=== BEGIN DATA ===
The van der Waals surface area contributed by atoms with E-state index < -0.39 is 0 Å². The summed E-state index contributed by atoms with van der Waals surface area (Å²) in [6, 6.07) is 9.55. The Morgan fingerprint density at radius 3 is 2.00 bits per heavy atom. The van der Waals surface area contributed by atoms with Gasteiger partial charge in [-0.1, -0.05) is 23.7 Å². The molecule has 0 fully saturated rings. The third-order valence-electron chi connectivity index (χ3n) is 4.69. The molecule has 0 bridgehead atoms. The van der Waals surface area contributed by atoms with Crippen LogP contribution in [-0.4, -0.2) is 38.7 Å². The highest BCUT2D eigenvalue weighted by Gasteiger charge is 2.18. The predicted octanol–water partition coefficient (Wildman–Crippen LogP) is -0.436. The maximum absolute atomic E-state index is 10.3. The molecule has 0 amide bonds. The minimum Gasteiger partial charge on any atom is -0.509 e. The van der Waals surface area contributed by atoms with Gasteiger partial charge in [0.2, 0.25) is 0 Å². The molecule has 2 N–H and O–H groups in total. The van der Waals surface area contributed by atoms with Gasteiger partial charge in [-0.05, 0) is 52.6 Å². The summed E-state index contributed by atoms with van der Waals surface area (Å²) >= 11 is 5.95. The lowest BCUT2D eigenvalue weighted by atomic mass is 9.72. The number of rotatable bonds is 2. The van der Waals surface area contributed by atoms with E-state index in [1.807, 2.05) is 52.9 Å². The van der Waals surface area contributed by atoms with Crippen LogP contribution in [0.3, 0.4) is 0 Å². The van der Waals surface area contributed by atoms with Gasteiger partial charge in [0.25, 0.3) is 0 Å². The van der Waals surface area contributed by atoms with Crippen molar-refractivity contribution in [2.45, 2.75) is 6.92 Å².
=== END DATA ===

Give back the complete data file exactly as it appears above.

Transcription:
The van der Waals surface area contributed by atoms with E-state index < -0.39 is 0 Å². The summed E-state index contributed by atoms with van der Waals surface area (Å²) in [6, 6.07) is 9.55. The Morgan fingerprint density at radius 3 is 2.00 bits per heavy atom. The van der Waals surface area contributed by atoms with Gasteiger partial charge in [-0.1, -0.05) is 23.7 Å². The molecule has 0 fully saturated rings. The third-order valence-electron chi connectivity index (χ3n) is 4.69. The molecule has 0 bridgehead atoms. The van der Waals surface area contributed by atoms with Crippen LogP contribution in [-0.4, -0.2) is 38.7 Å². The highest BCUT2D eigenvalue weighted by Gasteiger charge is 2.18. The predicted octanol–water partition coefficient (Wildman–Crippen LogP) is -0.436. The maximum absolute atomic E-state index is 10.3. The molecule has 0 amide bonds. The minimum Gasteiger partial charge on any atom is -0.509 e. The van der Waals surface area contributed by atoms with Gasteiger partial charge in [0.2, 0.25) is 0 Å². The molecule has 2 N–H and O–H groups in total. The van der Waals surface area contributed by atoms with Gasteiger partial charge in [-0.05, 0) is 52.6 Å². The summed E-state index contributed by atoms with van der Waals surface area (Å²) >= 11 is 5.95. The lowest BCUT2D eigenvalue weighted by atomic mass is 9.72. The number of rotatable bonds is 2. The van der Waals surface area contributed by atoms with E-state index in [1.807, 2.05) is 52.9 Å². The van der Waals surface area contributed by atoms with Crippen LogP contribution in [0.3, 0.4) is 0 Å². The van der Waals surface area contributed by atoms with Gasteiger partial charge in [0.25, 0.3) is 0 Å². The van der Waals surface area contributed by atoms with Crippen molar-refractivity contribution in [2.45, 2.75) is 6.92 Å².